See also the IEC definition of transmission loss

See the other types of average and averaging in acoustics.

**The spectrum adaptation terms C and Ctr** may be used to take into account different source spectra as indicated in the standard.

C : A-weighted
pink noise spectrum.

Ctr : A-weighted urban traffic noise
spectrum.

Ctr can also be added to
DnT,w or
Rw to take into account low frequency noise

LnT = Li - 10 lg (T/To) dB

where :

T = measured reverberation time in seconds

To for dwellings = 0.5 seconds.

DnT = D + 10 lg (T/To)

where:D = level difference

T = reverberation time in the receiving room

To = reference reverberation time, 0.5 seconds for dwellings.

**Transmission Loss (TL) ;** a generic term widely used when discussing sound insulation.

● Note: not be confused with the IEC 801-23-39 transmission loss or propagation loss.

The Dw value is where the curve meets the 500 Hz curve and the unfavourable deviation is 32 dB. Dw will be identical to DnT,w when T = 0.5 seconds.

There is no flanking (indirect) transmission loss, so only the element under test needs to be considered.

Laboratory measurements - so Rw may be used to compare building elements.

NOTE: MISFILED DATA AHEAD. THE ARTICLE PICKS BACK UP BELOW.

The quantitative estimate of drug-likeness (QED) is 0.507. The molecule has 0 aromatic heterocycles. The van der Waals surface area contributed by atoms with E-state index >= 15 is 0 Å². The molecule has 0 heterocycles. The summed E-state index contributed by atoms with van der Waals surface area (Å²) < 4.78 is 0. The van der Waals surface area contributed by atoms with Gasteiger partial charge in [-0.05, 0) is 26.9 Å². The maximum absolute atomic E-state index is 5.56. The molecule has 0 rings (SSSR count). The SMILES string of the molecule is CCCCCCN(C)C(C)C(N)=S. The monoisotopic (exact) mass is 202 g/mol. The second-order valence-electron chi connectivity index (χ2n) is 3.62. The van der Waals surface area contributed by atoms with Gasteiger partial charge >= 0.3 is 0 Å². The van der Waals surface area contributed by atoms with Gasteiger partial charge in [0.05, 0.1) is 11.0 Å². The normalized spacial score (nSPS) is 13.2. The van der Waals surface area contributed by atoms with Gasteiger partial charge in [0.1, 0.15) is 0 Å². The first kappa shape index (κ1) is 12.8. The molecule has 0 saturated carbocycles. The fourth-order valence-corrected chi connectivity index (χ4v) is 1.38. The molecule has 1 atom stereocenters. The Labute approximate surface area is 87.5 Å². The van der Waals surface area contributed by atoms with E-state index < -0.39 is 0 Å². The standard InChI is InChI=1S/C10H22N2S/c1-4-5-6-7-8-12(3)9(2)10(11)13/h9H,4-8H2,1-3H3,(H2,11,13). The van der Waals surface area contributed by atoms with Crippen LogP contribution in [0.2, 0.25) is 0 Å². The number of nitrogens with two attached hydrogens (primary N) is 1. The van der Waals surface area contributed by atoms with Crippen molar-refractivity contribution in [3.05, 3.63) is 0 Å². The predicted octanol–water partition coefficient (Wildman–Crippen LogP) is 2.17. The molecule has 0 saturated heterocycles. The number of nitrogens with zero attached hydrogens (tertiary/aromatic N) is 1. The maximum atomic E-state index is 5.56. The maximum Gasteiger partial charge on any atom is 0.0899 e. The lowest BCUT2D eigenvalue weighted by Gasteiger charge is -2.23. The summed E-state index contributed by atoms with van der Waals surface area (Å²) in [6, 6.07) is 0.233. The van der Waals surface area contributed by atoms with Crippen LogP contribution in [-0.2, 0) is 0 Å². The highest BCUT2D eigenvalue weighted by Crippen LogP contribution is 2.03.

The results will include flanking transmission so the test is for the total transmission between the rooms, not just the partition.

Definitions Specific to Sound Insulation Measurements.

Ao is the equivalent sound absorption area in square metres

V is the volume of the receiving room in cubic metres.

To evaluate the levels in one-third octave bands the reference curve is moved in 1 dB steps towards the measured curve, until the average unfavourable deviation is not more than 2.0 dB. **

An unfavourable deviation at any frequency occurs when the measurement value exceeds the reference value in the case if impact levels, or is less than the reference value in the case or airborne measurements. Only the unfavourable deviations are taken into account.

The **single rating number** in decibels, is now the reference curve value at 500 Hz.

** 32 dB is often quoted as the unfavourable deviation. This is the total deviation across the 16 one-third octave bands ... 32/16 = 2.0 dB average deviation